But, when the show came back I started to notice a bit of a different reaction. I was still seeing just about everyone I know watch the show, spending time trying to puzzle out what the hell was going on, but now it was less enthused. Things kind of shifted, and it started to feel like everyone was watching Westworld, but was mad about that. The mysteries were more obtuse, the nonlinear chronology was less important narratively and thus more frustrating, and there just seemed to be a lot of resentment toward the film, watching it more out of duty than passion. All the twists and turns went from being fun to tedious, and the few episodes that abandoned all the larger mysteries to tell self-contained stories were easily the best of the bunch. And, I kind of agreed with a lot of these complaints. The season was fine, and there were some truly fantastic moments, but overall I think it was far weaker than the first, and it gives me some serious concerns about the future of the series, fearful that they’re going to double down on their mistakes and create a third season that’s too obtuse to survive.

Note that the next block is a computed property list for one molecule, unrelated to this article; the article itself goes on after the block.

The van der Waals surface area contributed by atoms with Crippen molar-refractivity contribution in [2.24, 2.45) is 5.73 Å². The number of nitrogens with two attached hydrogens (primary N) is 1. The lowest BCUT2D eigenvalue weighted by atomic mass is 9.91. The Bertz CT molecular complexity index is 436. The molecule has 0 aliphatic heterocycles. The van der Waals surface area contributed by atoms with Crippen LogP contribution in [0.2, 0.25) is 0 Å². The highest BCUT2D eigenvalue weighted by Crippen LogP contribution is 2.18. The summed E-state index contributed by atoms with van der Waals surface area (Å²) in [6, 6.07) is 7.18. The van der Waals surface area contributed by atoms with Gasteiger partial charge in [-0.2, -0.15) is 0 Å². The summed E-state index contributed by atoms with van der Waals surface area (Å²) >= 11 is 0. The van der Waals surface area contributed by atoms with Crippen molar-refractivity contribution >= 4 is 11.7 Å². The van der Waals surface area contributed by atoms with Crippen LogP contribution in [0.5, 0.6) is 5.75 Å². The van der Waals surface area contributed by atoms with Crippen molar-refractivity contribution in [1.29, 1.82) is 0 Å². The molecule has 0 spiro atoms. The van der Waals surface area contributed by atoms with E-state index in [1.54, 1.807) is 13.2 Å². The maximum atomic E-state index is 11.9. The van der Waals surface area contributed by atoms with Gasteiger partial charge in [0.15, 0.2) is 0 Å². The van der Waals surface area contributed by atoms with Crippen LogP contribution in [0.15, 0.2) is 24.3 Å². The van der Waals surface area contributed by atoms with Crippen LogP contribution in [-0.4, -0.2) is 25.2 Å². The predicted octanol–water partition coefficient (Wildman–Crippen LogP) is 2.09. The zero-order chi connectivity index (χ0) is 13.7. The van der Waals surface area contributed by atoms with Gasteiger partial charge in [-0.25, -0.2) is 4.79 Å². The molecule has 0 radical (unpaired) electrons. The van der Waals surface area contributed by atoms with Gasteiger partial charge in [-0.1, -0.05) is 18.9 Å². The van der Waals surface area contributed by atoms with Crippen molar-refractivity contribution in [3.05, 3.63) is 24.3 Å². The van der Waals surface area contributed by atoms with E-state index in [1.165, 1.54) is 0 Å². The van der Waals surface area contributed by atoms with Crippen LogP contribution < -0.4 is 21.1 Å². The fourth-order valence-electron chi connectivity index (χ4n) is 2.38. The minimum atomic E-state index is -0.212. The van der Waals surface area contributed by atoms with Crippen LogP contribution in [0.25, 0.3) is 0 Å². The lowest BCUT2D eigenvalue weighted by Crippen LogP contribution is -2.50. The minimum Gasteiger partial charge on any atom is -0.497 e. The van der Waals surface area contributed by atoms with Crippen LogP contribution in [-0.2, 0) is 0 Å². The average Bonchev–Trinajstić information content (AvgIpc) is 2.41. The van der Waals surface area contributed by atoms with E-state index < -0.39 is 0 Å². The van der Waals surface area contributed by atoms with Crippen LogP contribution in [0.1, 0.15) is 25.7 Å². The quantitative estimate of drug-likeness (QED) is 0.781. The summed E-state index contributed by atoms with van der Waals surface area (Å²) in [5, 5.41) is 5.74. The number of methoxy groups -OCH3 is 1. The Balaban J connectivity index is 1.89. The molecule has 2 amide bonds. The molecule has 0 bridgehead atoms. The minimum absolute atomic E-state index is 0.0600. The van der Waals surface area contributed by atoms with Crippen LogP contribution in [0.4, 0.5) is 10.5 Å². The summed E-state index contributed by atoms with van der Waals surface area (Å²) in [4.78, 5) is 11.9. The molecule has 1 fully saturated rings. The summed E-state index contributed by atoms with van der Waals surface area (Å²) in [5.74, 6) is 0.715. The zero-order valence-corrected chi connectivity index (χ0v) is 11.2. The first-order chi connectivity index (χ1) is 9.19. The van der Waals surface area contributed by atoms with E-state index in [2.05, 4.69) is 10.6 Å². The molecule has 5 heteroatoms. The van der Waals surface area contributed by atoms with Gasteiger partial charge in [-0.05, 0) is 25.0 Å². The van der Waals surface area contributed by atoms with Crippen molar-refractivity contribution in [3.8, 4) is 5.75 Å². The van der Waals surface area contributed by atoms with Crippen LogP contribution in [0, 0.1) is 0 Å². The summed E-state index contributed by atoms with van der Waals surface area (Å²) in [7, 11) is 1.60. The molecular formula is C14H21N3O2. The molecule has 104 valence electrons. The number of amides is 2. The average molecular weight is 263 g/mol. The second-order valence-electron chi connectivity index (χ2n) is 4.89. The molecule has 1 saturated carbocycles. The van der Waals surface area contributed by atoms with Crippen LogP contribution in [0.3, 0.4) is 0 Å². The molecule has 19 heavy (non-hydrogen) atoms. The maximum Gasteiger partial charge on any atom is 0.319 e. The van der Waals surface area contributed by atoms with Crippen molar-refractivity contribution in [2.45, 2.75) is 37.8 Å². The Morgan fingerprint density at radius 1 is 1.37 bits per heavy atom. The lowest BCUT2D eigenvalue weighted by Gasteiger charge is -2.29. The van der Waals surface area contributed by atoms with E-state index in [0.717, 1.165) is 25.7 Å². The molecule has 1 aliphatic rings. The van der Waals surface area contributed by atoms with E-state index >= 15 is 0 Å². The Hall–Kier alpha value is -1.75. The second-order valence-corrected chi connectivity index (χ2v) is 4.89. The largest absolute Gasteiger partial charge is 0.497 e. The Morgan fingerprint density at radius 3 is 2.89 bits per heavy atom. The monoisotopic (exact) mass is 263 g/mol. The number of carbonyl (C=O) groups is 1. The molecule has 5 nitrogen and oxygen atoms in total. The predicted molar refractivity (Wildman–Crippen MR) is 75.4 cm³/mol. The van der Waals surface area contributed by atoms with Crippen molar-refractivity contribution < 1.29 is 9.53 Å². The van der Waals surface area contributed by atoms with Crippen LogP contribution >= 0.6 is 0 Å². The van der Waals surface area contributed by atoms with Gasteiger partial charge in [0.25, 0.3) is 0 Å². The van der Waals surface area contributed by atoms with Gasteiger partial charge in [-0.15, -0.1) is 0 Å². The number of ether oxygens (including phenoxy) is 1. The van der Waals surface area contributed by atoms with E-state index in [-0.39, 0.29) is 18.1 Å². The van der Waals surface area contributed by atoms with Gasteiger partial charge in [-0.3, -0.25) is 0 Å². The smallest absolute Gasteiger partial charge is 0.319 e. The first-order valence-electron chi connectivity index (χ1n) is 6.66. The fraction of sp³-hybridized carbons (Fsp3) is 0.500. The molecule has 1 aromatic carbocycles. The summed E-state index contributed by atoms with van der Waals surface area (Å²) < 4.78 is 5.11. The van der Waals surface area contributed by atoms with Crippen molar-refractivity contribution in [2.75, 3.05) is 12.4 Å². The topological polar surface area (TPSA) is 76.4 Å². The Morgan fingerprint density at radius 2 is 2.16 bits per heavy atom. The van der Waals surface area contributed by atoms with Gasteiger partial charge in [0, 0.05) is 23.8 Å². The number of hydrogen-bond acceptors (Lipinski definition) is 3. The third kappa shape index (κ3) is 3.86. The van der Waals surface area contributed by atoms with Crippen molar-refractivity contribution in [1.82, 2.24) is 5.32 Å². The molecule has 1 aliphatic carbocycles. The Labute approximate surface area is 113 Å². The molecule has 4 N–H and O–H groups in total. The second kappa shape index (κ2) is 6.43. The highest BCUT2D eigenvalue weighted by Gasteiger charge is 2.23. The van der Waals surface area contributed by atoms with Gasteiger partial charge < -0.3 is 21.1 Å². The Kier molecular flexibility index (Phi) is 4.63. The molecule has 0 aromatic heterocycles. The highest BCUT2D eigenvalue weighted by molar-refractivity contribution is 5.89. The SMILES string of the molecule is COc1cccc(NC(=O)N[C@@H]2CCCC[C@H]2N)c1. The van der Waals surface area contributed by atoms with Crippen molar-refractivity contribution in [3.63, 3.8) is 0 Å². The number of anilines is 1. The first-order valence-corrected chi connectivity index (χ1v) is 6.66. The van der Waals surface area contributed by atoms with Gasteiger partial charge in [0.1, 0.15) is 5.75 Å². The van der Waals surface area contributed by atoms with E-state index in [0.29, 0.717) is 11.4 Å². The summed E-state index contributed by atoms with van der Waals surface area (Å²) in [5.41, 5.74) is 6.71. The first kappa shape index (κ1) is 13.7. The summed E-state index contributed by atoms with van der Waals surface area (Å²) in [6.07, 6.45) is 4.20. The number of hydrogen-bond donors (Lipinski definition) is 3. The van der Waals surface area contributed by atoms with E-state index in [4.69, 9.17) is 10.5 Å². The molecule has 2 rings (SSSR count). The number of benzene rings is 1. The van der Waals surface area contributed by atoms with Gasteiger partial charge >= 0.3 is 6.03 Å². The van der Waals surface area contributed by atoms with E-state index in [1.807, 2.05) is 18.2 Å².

The first season primarily revolved around world-building. We were introduced to the park, the rules, and the characters, all while witnessing a functioning park start to fall apart thanks to two of the robotic Hosts gaining something approaching sentience. It’s questionable if this evolution was natural or all part of a larger scheme, but regardless, they gain sentience and the future of the park is immediately put into risk. The first season ends by suggesting that the Hosts are about to revolt and overthrow the entire world, setting up a show that revolve around a human/robot war.